ity. The opposite pattern (
dissortativity) of well-connected nodes preferentially connecting to poorly connected
nodes and vice versa has been found
in a number of ecological, biological,
and technological networks. In other
words, while assortativity is observed
in networks characterized by sociality and collaboration, dissortative patterns appear to emerge in networks
evolving in a context that demands
resilience under selection pressures. It
may be easier to attack a system where
all the well-connected nodes are connected to each other than a system
where well-connected nodes are insulated from each other through poorly-connected nodes.
The concepts of assortativity and
dissortativity also highlight a tension
that exists in clandestine networks
like gold farming trade networks [ 7]:
should collaboration and efficiency be
prized despite the heightened risks of
detection or should resilience trump
efficiency and flexibility? Our analysis
(see Figure 2) demonstrates a very notable distinction. Affiliates and non-affiliates nodes clearly have assortative
mixing patterns in which characters
with many trading partners have a
tendency for their neighbors to also
be well-connected. However, the identified farmers exhibit a clear dissortative pattern. The CAVIAR network also
exhibits a strong dissortative pattern
and provides evidence of the mapping
of online behaviors back to offline behavior; clandestine networks in both
online and offline trafficking contexts
preferred to insulate well-connected
individuals from each other. Furthermore, a number of individual affiliate
accounts are well outside of the typical
range and are approximated much better by the gold farmer trend line. This
suggests assortativity metrics may be
useful for identification or prediction
of not only gold farmers, but other well-connected members of clandestine organizations.
WHAT THIS MEANS FOR
CRIMINAL AC TIVIT Y IRL
As MMOGs grow in scale and complexity, these exciting worlds and the
novel player interactions within them
assume increasing social relevance. In
provide a window
offline behavior that
is otherwise difficult
or impossible to
particular, gold farming offers a case
in which people are willing to pay a
premium to enhance their experience
in their leisure activities. However, the
production of virtual wealth outside of
community norms and rules offers a
striking example of how illicit goods,
clandestine organizations, and law
enforcement demands and limitations
also impinge on these game worlds.
Given these parallels, MMOGs potentially provide a window into understanding of offline behavior that is otherwise difficult or impossible to study.
Obviously the notion of markets,
property, and regulation within
MMOGs raise a variety of complicated
questions. What rights, if any, do players have over the digital artifacts they
create and develop? What are the offline social, cultural, and technological contexts in which virtual economic
production occurs? How should communities in online worlds respond to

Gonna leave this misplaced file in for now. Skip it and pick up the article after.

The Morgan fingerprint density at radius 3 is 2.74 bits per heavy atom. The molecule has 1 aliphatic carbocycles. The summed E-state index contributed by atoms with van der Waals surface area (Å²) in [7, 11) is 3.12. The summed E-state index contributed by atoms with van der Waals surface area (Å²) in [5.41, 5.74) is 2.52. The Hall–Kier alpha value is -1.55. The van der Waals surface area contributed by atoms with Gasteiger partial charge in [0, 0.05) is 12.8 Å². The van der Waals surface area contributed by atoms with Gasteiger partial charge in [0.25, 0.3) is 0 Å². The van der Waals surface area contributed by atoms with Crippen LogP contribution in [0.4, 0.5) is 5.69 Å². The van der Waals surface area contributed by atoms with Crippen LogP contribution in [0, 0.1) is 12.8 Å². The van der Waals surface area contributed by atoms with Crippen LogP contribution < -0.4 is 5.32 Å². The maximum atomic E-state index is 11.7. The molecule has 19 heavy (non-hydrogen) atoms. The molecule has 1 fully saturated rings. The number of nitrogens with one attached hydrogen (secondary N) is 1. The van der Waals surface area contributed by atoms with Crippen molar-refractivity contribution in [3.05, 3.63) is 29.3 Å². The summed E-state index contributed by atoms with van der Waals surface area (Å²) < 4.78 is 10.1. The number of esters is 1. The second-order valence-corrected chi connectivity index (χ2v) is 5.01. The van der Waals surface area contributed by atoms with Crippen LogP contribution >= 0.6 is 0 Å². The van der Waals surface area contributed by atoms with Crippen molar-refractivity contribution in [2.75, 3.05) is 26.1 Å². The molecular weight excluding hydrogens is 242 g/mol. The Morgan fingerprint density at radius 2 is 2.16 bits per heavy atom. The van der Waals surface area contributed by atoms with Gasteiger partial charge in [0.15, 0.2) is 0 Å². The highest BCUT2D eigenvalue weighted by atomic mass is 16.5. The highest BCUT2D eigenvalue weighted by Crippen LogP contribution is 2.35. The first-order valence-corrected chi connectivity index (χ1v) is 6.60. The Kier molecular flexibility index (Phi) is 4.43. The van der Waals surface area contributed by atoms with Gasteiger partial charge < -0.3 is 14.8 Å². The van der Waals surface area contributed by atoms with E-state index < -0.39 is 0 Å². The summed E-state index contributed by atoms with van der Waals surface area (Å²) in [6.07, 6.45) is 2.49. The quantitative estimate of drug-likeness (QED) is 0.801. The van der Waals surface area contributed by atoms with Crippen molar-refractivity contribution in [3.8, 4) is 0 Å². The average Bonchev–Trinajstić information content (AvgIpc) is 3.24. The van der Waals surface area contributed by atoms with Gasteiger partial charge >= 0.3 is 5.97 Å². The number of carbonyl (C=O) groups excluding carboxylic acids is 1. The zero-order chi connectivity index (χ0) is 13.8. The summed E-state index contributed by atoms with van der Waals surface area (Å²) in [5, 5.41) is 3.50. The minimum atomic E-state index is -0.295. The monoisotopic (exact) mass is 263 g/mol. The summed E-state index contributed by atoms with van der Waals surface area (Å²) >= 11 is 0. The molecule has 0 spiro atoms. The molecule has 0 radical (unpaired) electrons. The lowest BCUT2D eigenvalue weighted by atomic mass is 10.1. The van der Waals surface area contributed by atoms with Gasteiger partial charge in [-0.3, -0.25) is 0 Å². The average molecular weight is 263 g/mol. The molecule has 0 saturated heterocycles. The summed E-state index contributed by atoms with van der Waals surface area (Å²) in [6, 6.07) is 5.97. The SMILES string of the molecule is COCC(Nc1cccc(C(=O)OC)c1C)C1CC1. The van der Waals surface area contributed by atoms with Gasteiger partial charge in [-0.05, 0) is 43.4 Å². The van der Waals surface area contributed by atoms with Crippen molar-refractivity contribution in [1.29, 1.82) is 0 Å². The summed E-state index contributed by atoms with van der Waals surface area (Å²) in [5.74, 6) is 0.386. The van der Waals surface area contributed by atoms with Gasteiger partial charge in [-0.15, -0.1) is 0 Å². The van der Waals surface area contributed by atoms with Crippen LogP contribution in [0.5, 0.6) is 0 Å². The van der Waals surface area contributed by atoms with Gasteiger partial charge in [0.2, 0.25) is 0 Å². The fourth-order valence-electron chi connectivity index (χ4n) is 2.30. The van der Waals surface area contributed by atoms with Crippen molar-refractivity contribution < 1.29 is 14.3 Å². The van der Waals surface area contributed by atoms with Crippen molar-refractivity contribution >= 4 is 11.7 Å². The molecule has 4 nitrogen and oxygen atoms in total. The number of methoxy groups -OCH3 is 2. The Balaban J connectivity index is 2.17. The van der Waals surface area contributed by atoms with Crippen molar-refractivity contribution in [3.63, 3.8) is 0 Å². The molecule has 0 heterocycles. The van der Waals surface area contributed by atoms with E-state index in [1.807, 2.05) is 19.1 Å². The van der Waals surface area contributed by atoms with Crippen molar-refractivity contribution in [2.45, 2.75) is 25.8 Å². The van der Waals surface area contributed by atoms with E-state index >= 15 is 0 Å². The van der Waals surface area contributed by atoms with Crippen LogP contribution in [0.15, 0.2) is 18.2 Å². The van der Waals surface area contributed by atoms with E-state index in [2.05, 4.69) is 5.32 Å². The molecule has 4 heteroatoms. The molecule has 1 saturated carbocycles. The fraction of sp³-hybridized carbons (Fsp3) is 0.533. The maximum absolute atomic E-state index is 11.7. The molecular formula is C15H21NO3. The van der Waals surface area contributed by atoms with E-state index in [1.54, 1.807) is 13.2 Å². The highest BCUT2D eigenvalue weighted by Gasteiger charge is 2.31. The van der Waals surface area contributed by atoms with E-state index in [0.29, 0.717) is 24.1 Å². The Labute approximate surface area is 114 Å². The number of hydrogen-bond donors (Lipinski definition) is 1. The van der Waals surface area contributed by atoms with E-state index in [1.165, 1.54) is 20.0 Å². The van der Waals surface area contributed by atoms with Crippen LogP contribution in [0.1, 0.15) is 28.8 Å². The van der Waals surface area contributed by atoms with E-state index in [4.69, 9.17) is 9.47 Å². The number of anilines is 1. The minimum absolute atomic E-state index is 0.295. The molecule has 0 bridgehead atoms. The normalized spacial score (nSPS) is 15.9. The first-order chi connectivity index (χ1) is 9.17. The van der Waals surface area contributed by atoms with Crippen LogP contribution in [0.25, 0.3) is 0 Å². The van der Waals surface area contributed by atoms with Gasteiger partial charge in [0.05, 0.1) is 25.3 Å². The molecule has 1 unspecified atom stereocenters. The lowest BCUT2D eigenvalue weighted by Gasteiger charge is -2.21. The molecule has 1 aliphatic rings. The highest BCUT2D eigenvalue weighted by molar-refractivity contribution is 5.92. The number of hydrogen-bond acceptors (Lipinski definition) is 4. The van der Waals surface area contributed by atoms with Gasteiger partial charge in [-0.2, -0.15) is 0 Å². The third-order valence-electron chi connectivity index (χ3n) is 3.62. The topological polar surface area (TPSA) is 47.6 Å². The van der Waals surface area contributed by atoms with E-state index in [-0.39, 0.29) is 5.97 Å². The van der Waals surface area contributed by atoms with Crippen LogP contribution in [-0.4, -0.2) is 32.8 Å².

potentially exploitative phenomenon
like inflation, arbitrage, and monopolies? How aggressively should administrators pursue deviants and traffickers
to balance community stability with
Very similar questions have preoc-
cupied social scientists, philosophers,
and political leaders since well before
the advent of the Internet. Indeed, it is
reassuring that despite how digitized
and distributed these virtual worlds
may be, MMOGs are still very human
systems that evince the same struggles
and debates that have preoccupied so-
cieties for ages. While the consequenc-
es of players’ trials and tribulations
within MMOGs may not directly affect
the “real world,” these online worlds
are still very real sites for social inter-
action, organization, and economic
trade. In that respect, MMOGs provide
truly exciting platforms to both under-
stand how human behavior unfolds
using immaculately documented data
as well as how to design technology to
support and enhance social and eco-
nomic interactions for both the online
and offline world.
Brian Keegan is a Ph. D. student at North western
University’s School of Communication. He studies team
assembly mechanisms under boundary conditions of online
Muhammad Aurangzeb Ahmad is a Ph. D. student in
Computer Science and Engineering at the University of
Minnesota. He studies computational trust in virtual worlds
and online reputation systems.
Dmitri Williams is an associate professor at the USC
Annenberg School for Communication. He studies the social
practices and implications of online communities and video
Jaideep Srivastava is a professor in computer science and
Engineering at the University of Minnesota. He uses web
mining to study online databases and multimedia systems
to model human interactions.
Noshir Contractor is the Jane & William White Professor of
Behavioral Sciences at Northwestern University. He studies
the factors that lead to the formation, maintenance, and
dissolution of dynamically linked social and knowledge
networks in communities.
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